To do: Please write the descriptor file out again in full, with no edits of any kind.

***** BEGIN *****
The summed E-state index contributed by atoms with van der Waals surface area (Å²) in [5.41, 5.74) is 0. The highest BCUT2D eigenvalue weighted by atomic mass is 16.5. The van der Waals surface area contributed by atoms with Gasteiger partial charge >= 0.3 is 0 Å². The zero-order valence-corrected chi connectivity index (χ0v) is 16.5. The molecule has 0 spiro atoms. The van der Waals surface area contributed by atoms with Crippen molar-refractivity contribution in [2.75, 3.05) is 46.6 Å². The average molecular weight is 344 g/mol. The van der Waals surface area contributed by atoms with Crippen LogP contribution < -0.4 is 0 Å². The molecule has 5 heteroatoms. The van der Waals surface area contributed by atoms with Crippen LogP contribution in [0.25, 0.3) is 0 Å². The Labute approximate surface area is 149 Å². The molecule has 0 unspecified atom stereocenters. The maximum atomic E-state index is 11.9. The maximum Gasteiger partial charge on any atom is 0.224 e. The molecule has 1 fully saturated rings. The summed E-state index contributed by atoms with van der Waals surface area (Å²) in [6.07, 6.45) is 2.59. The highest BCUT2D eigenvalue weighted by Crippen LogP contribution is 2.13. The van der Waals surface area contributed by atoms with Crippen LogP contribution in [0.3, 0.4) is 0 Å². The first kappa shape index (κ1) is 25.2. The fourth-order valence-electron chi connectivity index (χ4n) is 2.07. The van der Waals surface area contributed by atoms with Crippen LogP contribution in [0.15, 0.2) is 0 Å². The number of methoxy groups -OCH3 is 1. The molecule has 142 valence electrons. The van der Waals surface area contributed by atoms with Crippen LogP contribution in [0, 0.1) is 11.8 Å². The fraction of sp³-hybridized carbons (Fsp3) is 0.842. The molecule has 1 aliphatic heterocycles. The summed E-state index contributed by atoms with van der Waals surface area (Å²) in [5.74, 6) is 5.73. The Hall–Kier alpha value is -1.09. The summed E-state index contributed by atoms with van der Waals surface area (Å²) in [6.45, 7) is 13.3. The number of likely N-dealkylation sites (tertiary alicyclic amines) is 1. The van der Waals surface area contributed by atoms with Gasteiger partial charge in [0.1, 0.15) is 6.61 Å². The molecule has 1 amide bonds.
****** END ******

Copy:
The summed E-state index contributed by atoms with van der Waals surface area (Å²) in [5.41, 5.74) is 0. The highest BCUT2D eigenvalue weighted by atomic mass is 16.5. The van der Waals surface area contributed by atoms with Gasteiger partial charge >= 0.3 is 0 Å². The zero-order valence-corrected chi connectivity index (χ0v) is 16.5. The molecule has 0 spiro atoms. The van der Waals surface area contributed by atoms with Crippen molar-refractivity contribution in [2.75, 3.05) is 46.6 Å². The average molecular weight is 344 g/mol. The van der Waals surface area contributed by atoms with Crippen LogP contribution < -0.4 is 0 Å². The molecule has 5 heteroatoms. The van der Waals surface area contributed by atoms with Crippen LogP contribution in [0.25, 0.3) is 0 Å². The Labute approximate surface area is 149 Å². The molecule has 0 unspecified atom stereocenters. The maximum atomic E-state index is 11.9. The maximum Gasteiger partial charge on any atom is 0.224 e. The molecule has 1 fully saturated rings. The summed E-state index contributed by atoms with van der Waals surface area (Å²) in [6.07, 6.45) is 2.59. The highest BCUT2D eigenvalue weighted by Crippen LogP contribution is 2.13. The van der Waals surface area contributed by atoms with Crippen LogP contribution in [0.3, 0.4) is 0 Å². The first kappa shape index (κ1) is 25.2. The fourth-order valence-electron chi connectivity index (χ4n) is 2.07. The van der Waals surface area contributed by atoms with Crippen LogP contribution in [0.15, 0.2) is 0 Å². The number of methoxy groups -OCH3 is 1. The molecule has 142 valence electrons. The van der Waals surface area contributed by atoms with Crippen LogP contribution in [0, 0.1) is 11.8 Å². The fraction of sp³-hybridized carbons (Fsp3) is 0.842. The molecule has 1 aliphatic heterocycles. The summed E-state index contributed by atoms with van der Waals surface area (Å²) in [5.74, 6) is 5.73. The Hall–Kier alpha value is -1.09. The summed E-state index contributed by atoms with van der Waals surface area (Å²) in [6.45, 7) is 13.3. The number of likely N-dealkylation sites (tertiary alicyclic amines) is 1. The van der Waals surface area contributed by atoms with Gasteiger partial charge in [0.1, 0.15) is 6.61 Å². The molecule has 1 amide bonds.